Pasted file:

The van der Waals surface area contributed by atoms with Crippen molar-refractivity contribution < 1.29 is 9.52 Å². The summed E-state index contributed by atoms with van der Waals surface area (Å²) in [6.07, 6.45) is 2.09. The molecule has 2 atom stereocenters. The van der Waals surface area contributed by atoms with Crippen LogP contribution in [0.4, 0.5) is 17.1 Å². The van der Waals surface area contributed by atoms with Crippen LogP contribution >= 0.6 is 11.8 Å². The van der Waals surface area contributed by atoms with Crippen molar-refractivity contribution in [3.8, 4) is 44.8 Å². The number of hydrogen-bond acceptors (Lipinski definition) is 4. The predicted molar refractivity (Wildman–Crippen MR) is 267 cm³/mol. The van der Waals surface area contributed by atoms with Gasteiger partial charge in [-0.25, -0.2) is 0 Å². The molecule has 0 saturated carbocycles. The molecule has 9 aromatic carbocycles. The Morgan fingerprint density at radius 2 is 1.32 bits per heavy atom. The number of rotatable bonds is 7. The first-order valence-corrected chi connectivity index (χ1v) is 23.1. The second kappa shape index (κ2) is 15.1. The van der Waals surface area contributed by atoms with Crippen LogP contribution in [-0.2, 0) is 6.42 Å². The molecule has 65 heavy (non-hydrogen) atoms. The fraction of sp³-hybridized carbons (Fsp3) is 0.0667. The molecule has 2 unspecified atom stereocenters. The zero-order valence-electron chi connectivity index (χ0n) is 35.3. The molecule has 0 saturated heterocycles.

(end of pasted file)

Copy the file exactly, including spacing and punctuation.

The van der Waals surface area contributed by atoms with Crippen molar-refractivity contribution < 1.29 is 9.52 Å². The summed E-state index contributed by atoms with van der Waals surface area (Å²) in [6.07, 6.45) is 2.09. The molecule has 2 atom stereocenters. The van der Waals surface area contributed by atoms with Crippen LogP contribution in [0.4, 0.5) is 17.1 Å². The van der Waals surface area contributed by atoms with Crippen LogP contribution >= 0.6 is 11.8 Å². The van der Waals surface area contributed by atoms with Crippen molar-refractivity contribution in [3.8, 4) is 44.8 Å². The number of hydrogen-bond acceptors (Lipinski definition) is 4. The predicted molar refractivity (Wildman–Crippen MR) is 267 cm³/mol. The van der Waals surface area contributed by atoms with Gasteiger partial charge in [-0.25, -0.2) is 0 Å². The molecule has 0 saturated carbocycles. The molecule has 9 aromatic carbocycles. The Morgan fingerprint density at radius 2 is 1.32 bits per heavy atom. The number of rotatable bonds is 7. The first-order valence-corrected chi connectivity index (χ1v) is 23.1. The second kappa shape index (κ2) is 15.1. The van der Waals surface area contributed by atoms with Crippen LogP contribution in [-0.2, 0) is 6.42 Å². The molecule has 65 heavy (non-hydrogen) atoms. The fraction of sp³-hybridized carbons (Fsp3) is 0.0667. The molecule has 2 unspecified atom stereocenters. The zero-order valence-electron chi connectivity index (χ0n) is 35.3. The molecule has 0 saturated heterocycles.